From the Dispensationalist (at least the pre-tribulation variety), your understanding of Revelation 12 is flawed.
Dispensationalists understand the Child to be both Christ and His Church. You allude to the same in mentioning the persecution of early Christian by the Sanhedrin and Nero. But when does this assault by the dragon end? Revelation 12:5-6 is key.
She bore a male Child who was to rule all nations with a rod of iron. And her Child was caught up to God and His throne. Then the woman fled into the wilderness, where she has a place prepared by God, that they should feed her there one thousand two hundred and sixty days. (Revelation 12:5-6, NKJV)
In many circles, 'her Child was caught up to God and His throne' refers to the Ascension. But this is not the Dispensationalist understanding. Remember, the Child represents both Christ and the Church. Therefore, 'caught up' can not refer to the Ascension. Rather, it is understood to be the Rapture where Christ returns (at least partially) to collect His Church. Compare with Paul's description of the Rapture:
For the Lord Himself will descend from heaven with a shout, with the voice of an archangel, and with the trumpet of God. And the dead in Christ will rise first. Then we who are alive and remain shall be caught up together with them in the clouds to meet the Lord in the air. And thus we shall always be with the Lord. (1 Thessalonians 4:16-17, NKJV)
Note in particular to the phrase 'caught up'. This is an important connection in Dispensational thought and is believed to cleanly separate the Rapture in Revelation 12:5 from the Ascension.
J N Darby writes in his commentary on Revelation 12:
But Satan, as the open infidel enemy of God and God's power in Christ, sought to devour the child as soon as born, who was to have the rule of the earth from God. But the child, Christ, and the assembly with Christ, is caught away to God and His throne does not receive the power yet, but is placed in the very source of it from which it flows. ... Now, if the man-child in heaven be, as we have considered it, Christ and the raptured saints, the voice would be that of those already there, and all self evident: the raptured saints associated with Him celebrate the casting down of the accuser and the deliverance of those who belonged to heaven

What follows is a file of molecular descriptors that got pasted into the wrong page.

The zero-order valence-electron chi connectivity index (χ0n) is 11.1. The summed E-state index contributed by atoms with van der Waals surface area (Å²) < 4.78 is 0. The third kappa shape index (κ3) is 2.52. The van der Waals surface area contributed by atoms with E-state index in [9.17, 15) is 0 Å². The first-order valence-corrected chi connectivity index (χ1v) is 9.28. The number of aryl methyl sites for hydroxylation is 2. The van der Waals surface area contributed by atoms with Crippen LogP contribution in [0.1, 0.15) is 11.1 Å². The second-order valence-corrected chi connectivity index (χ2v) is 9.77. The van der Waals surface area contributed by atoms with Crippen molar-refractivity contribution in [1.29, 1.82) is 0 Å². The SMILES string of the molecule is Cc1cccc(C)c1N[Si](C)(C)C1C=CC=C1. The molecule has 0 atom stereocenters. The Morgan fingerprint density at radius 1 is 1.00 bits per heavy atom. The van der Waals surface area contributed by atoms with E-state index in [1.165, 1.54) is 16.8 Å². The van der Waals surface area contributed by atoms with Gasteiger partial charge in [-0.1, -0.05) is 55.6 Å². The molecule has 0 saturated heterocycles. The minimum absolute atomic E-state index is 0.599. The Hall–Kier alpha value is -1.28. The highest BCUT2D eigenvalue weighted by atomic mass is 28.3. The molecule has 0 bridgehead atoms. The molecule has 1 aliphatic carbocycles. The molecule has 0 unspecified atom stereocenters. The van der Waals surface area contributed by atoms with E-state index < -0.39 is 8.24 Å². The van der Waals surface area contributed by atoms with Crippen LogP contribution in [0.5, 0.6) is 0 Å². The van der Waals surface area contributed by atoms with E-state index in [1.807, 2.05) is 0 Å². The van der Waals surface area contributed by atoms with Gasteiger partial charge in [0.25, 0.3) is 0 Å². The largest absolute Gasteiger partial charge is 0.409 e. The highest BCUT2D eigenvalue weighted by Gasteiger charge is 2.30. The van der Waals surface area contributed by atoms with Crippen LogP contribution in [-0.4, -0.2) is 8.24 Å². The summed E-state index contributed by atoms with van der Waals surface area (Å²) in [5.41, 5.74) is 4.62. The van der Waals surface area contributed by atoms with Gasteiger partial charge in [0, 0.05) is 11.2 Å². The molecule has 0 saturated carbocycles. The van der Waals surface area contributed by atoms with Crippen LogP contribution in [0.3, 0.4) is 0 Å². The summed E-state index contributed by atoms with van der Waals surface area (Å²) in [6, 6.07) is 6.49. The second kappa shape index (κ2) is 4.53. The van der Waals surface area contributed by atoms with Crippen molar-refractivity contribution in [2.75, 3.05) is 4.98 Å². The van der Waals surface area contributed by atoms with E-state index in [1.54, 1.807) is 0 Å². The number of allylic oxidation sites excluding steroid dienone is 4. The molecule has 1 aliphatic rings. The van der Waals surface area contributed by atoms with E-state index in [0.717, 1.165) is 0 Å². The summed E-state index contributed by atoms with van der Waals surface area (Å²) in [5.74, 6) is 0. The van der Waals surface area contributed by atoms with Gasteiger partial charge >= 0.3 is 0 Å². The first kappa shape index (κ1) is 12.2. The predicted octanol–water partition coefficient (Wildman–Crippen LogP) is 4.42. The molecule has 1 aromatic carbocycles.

William Kelly writes much the same:
On this mystical principle then the rapture of the Man child to God and His throne involves the rapture of the saints in itself. The explanation why it could be thus introduced here depends on the truth that Christ and the church are one, and have the common destiny of ruling the nations with a rod of iron. Inasmuch as He went up to heaven, so also the church is to be caught up.
H A Ironside concurs:
We have seen that the man-child symbolizes both Head and body-the complete Christ. Therefore, as in other prophecies, the entire present dispensation is passed over in silence. The church is represented in its Head, caught up with Christ.
So, in the Dispensationalist view, Revelation 12:5 has not been fully fulfilled. The last 2000 or so years are contained in that verse. Ironside calls this out: "Therefore, as in other prophecies, the entire present dispensation is passed over in silence." This is a common belief in Dispensationalism -- that the Church Age was hidden from the prophets. The present dispensation, the Church Age, will end with the Rapture. It is not until then that Revelation 12:6 will be fulfilled with the woman (Israel/Jews) fleeing into the wilderness.
So, now we can address the original question:
How do they reconcile a period of 2,000 or more years since the birth of Christ and the birth of the church in the first century A.D. to the "short time" of Rev. 12:12 that the devil was permitted to try to defeat Christ?
The 'short time' refers not to the last ~2000 years, but to the Tribulation that follows the Rapture. According to Dispensationalism, the Tribulation will last for seven years -- a relatively short time.